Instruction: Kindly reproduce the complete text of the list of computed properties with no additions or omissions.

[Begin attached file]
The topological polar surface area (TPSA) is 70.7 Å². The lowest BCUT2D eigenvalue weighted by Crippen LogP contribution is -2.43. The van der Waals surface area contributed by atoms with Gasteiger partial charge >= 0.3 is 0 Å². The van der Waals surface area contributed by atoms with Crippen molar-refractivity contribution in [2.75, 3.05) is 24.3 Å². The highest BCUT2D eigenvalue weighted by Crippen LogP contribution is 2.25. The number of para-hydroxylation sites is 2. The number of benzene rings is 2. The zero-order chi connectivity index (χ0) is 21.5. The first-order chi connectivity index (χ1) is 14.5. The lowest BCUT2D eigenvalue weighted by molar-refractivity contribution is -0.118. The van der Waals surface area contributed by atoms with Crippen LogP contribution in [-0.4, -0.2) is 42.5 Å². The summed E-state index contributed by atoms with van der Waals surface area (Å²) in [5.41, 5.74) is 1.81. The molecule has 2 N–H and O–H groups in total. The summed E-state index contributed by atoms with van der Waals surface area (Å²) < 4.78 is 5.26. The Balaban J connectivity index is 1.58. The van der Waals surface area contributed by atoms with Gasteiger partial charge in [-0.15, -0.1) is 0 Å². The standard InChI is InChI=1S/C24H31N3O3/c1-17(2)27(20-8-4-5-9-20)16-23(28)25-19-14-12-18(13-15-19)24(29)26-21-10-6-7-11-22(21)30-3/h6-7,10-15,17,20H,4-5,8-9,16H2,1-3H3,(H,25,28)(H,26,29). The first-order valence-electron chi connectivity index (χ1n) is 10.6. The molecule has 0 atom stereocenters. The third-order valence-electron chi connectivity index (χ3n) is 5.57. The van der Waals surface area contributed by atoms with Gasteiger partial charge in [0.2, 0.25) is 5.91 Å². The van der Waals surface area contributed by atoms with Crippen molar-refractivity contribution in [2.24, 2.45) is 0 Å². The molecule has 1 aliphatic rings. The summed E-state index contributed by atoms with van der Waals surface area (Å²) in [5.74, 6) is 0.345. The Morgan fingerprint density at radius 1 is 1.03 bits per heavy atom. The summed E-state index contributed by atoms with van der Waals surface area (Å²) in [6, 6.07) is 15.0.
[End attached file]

The topological polar surface area (TPSA) is 70.7 Å². The lowest BCUT2D eigenvalue weighted by Crippen LogP contribution is -2.43. The van der Waals surface area contributed by atoms with Gasteiger partial charge >= 0.3 is 0 Å². The van der Waals surface area contributed by atoms with Crippen molar-refractivity contribution in [2.75, 3.05) is 24.3 Å². The highest BCUT2D eigenvalue weighted by Crippen LogP contribution is 2.25. The number of para-hydroxylation sites is 2. The number of benzene rings is 2. The zero-order chi connectivity index (χ0) is 21.5. The first-order chi connectivity index (χ1) is 14.5. The lowest BCUT2D eigenvalue weighted by molar-refractivity contribution is -0.118. The van der Waals surface area contributed by atoms with Crippen LogP contribution in [-0.4, -0.2) is 42.5 Å². The summed E-state index contributed by atoms with van der Waals surface area (Å²) in [5.41, 5.74) is 1.81. The molecule has 2 N–H and O–H groups in total. The summed E-state index contributed by atoms with van der Waals surface area (Å²) < 4.78 is 5.26. The Balaban J connectivity index is 1.58. The van der Waals surface area contributed by atoms with Gasteiger partial charge in [-0.15, -0.1) is 0 Å². The standard InChI is InChI=1S/C24H31N3O3/c1-17(2)27(20-8-4-5-9-20)16-23(28)25-19-14-12-18(13-15-19)24(29)26-21-10-6-7-11-22(21)30-3/h6-7,10-15,17,20H,4-5,8-9,16H2,1-3H3,(H,25,28)(H,26,29). The first-order valence-electron chi connectivity index (χ1n) is 10.6. The molecule has 0 atom stereocenters. The third-order valence-electron chi connectivity index (χ3n) is 5.57. The van der Waals surface area contributed by atoms with Gasteiger partial charge in [0.2, 0.25) is 5.91 Å². The van der Waals surface area contributed by atoms with Crippen molar-refractivity contribution in [2.24, 2.45) is 0 Å². The molecule has 1 aliphatic rings. The summed E-state index contributed by atoms with van der Waals surface area (Å²) in [5.74, 6) is 0.345. The Morgan fingerprint density at radius 1 is 1.03 bits per heavy atom. The summed E-state index contributed by atoms with van der Waals surface area (Å²) in [6, 6.07) is 15.0.